Hello, I am Keith, one of the experts on Just Answer, and happy to help you with your question.
Tony Tax does not appear to have picked this up and I am the second expert to have had a look. Perhaps you could be so kind as to tell me what your question actually is? With this information I may be able to assist you with your problem.
I set up my limited company 2 years ago
I work in financial services and I place my clients into a big company who asked me to go limited to pay me
This is working fine.
I used to work for a network on a self employed basis and I carry responsibility for advice given whilst I was there. The advice was always to my own clients
The network have had to pay on a complaint and I have had to pay the PI Insurance excess of £10,000
As this expense was related to my clients who now belong to my limited company, I am wanting to claim the PI excess payment against my tax (the limited company tax) and the limited company will pay the invoice - I am 100% shareholder / director. My limited company is the same name as me but with financial services on the end.
my accountant says that as the claim comes from before the limited company was set up then it does not qualify as an expense for the company.
My argument is that as the company is concerned with advising those same clients and in the same business that when the clients were moved to the limited company then i also moved responsibility for past advice.
The claim comes from nearly 10 years ago and I have had 2 jobs in the meantime
can my present company take responsibility for past advice for me personally concerning existing clients
My initial reaction was that this would not be possible and indeed this gem from Stewart Accouting Services Chartered Accountants confirms this and provides the following:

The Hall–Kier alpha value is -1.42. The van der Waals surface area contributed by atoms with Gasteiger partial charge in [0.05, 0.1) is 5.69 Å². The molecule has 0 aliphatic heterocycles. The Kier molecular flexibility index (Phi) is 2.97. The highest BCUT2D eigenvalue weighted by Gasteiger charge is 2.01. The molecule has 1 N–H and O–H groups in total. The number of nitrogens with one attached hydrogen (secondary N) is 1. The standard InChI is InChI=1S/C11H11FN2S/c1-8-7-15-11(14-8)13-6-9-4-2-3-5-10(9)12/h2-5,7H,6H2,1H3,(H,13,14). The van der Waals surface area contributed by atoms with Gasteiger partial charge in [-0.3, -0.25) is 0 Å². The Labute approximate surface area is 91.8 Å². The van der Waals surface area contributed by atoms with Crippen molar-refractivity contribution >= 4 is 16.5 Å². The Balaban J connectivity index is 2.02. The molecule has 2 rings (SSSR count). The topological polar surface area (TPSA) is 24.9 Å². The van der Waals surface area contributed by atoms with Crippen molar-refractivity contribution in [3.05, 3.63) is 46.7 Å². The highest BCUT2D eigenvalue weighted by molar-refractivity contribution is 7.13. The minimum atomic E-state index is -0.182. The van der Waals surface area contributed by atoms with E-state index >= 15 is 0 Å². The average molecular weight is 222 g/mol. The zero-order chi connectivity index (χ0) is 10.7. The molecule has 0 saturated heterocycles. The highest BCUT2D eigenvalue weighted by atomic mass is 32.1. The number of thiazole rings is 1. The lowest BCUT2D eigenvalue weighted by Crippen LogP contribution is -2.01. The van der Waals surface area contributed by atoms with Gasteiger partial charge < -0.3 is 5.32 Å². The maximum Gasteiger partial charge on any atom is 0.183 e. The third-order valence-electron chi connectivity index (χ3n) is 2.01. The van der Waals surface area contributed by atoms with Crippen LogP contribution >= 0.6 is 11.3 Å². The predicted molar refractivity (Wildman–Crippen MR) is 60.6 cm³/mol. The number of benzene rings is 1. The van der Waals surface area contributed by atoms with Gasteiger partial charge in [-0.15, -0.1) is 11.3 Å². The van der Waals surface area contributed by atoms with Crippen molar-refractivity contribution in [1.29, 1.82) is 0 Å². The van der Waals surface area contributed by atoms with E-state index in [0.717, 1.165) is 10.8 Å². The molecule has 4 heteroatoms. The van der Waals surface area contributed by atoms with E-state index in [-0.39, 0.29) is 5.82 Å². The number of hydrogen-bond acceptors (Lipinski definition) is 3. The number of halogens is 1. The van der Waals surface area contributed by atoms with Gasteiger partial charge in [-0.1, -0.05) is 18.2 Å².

'Pre Startup Incorporation Expenses
According to Section 61 of the Corporation Tax Act 2009 (CTA 2009), assuming any pre-trading expenses are legitimate, “the expenses are treated as if they were incurred on the start date (and therefore a deduction is allowed for them).”
Expenses can be claimed for up to 7 years before a company starts up in business.
Therefore any expenses incurred wholly and exclusively in the course of setting up the business for which the company was later formed can be reclaimed.
Typical pre-formation expenses include: internet and domain name fees, computer equipment and software, accountancy and other professional fees, and travel costs.'
Regretably for you, what your accountant has told you is correct as you are out of time by some three years.
I am so sorry to have to rain on your parade. You would have had to put this expense through your self employment account which is now probably closed. You could put the belated claim before HMRC with the hope that that Dpartment might allow you to reopen a very old tax year, well out of time, but I suspect that they will not play ball. However, they might agree, in these unusual circumstances, to the sums being allowed against the company, but don't bet on it! I would suggest that you ask, after all HMRC can only say 'No,' in the worst case scenario. Of course, do this in writing, much too important to rely on verbal communications in such a complex issue.
thank you for your reply.
I should explain that the original sale took place 10 years ago, not the claim for payment.
The claim for payment was first made in 2012, and indeed a new invoice for payment was raised for this only this year after I agreed to pay.
I ceased trading for the network in december 2007 when I last had self-employed earnings.
does this alter your advice?
Ok I understand
it is not the client claim it is my contract with the network. that has forced payment. In financial services there is no long stop in place any many advisers go into late retirement still carrying baggage.
I was first made aware of the claim within 6 years anyway it is just the time for sorting out the fallout.
Thanks for your assistance
I understand, what a pity I thought it might be out of time, but it appears it just slithered in under the wire.
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